Roxy May Redding’s got music in her soul and songs in her blood. She lives in a hot dusty town and is dreaming big. She survives run-ins with the mean girls at high school, sings in her dad’s band and babysits for her wayward aunt. But Roxy wants a new start. When she gets the chance to study music in the big city, she takes it. Roxy’s new life, her new friends and her music collide in a way she could never have imagined. Being a poor student sucks… navigating her way through the pressure of a national music competition has knobs on it… singing for her dinner is soul destroying… but nothing prepares Roxy for her biggest challenge. Her crush on Ana, the local music journo, forces her to steer her way through a complex maze of emotions alien to this small town girl. Family and friends watch closely as Roxy takes a confronting journey to find out who the hell she is.
Songs that sound like blood is a beautiful coming of age tale about a young aboriginal girl coming out and discovering herself. This story is filled with courage, love and music. It is a heartfelt yarn that I highly recommend you read.
This wonderful story features a same-sex-attracted aboriginal protagonist – Roxy. We follow Roxy as she finishes up high school in her small town and heads to the big smoke (Adelaide) to study music and follow her dreams of making it as a singer.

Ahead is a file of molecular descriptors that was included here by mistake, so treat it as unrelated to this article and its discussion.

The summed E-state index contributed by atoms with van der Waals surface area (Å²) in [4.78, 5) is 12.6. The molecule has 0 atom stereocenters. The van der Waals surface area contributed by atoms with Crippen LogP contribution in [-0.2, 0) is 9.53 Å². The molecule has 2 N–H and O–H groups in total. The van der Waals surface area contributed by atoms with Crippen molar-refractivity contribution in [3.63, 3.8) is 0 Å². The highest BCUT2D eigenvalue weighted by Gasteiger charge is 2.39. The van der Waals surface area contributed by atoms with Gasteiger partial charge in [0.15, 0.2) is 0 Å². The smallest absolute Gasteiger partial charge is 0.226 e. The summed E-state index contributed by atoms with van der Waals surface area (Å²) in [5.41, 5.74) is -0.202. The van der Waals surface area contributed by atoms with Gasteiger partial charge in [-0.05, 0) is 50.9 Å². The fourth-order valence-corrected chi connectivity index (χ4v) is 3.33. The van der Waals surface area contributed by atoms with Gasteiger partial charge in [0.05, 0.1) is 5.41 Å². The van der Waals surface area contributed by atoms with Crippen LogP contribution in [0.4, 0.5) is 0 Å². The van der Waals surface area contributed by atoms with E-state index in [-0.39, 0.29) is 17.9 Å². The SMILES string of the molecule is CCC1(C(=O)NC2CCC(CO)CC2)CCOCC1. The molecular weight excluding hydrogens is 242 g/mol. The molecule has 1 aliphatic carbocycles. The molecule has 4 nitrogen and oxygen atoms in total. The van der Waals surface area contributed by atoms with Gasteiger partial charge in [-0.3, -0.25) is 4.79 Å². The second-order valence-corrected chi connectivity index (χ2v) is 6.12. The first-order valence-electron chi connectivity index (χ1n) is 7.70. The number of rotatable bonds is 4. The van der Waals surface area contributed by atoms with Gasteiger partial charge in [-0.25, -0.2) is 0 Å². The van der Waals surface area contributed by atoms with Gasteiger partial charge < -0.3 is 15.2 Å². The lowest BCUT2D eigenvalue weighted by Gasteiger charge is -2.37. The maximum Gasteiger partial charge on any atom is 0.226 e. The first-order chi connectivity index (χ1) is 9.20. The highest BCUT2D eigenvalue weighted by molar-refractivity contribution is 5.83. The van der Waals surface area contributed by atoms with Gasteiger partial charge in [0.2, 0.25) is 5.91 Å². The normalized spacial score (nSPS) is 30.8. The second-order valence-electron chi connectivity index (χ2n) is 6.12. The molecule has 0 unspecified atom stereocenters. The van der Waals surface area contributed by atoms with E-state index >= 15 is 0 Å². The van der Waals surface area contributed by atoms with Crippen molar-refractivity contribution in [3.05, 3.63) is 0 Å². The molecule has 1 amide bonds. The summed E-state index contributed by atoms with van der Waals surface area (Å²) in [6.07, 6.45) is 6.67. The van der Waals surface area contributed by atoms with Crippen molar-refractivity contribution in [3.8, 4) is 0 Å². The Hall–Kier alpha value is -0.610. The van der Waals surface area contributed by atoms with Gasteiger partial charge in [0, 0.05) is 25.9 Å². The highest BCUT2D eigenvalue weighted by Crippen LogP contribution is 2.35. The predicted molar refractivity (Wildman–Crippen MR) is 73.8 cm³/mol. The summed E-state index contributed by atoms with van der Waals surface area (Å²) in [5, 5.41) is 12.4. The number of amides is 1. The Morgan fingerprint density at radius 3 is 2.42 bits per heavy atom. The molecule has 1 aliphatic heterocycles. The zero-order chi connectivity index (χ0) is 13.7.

Throughout the pages of this book there are fantastic examples of loving and supportive relationships, which I found delightful and heart warming.
This story also serves to highlight some of the many issues affecting Indigenous Australians. The writing is so good and the issues so intertwined and connected to the character Roxy’s life that you never feel like the author is trying to educate you, you just feel as if you are Roxy and you are living her truth with her.
Music plays a big part in Roxy life, so obviously it plays a big role in this story. I love music that you feel deep down in your soul and this book was full of it, with the likes of Bob Marley, Courtney Barnett, Yothu Yindi, Midnight Oil, The Pixies, Frank Yamma, Kev Carmondy, Paul Kelly, Coloured Stones, Warumpi Band, Dusty Springfield, Wilson Pickett, Sam & Dave and Johnny Cash’s names gracing the pages.
Below I’ve listed and included a link to an apple music playlist I made of the songs performed in the book.
Songs Roxy performs on Starbright:
1) My Island Home by Neil Murray and performed by the Warumpi Band.
2) We Have Survived by No Fixed Address.
Songs “Soul Band” performs:
1) Soul Man by Sam and Dave.
2) I’m Coming by Sam and Dave.
3) Valerie by The Zutons (the book doesn’t state who Valerie is by, so I’m assuming that it is Valerie by The Zutons, later covered by Amy Winehouse and Mark Ronson).
4) Midnight Hour by Wilson Pickett.
Song Roxy sings at the protest rally:
From Little Things Big Things Grow by Kev Carmondy and Paul Kelly.
Song Roxy sings at the Survival Day concert:
Dancing in the Moonlight by Coloured Stones
“When the applause died down Justin and I started playing Coloured Stones’s Dancing in the Moonlight – the blackest of black songs I knew.”
Songs of note: She Cried by Frank Yamma (the song Roxy mentions Frank signing while watching him perform to write her article for Stage).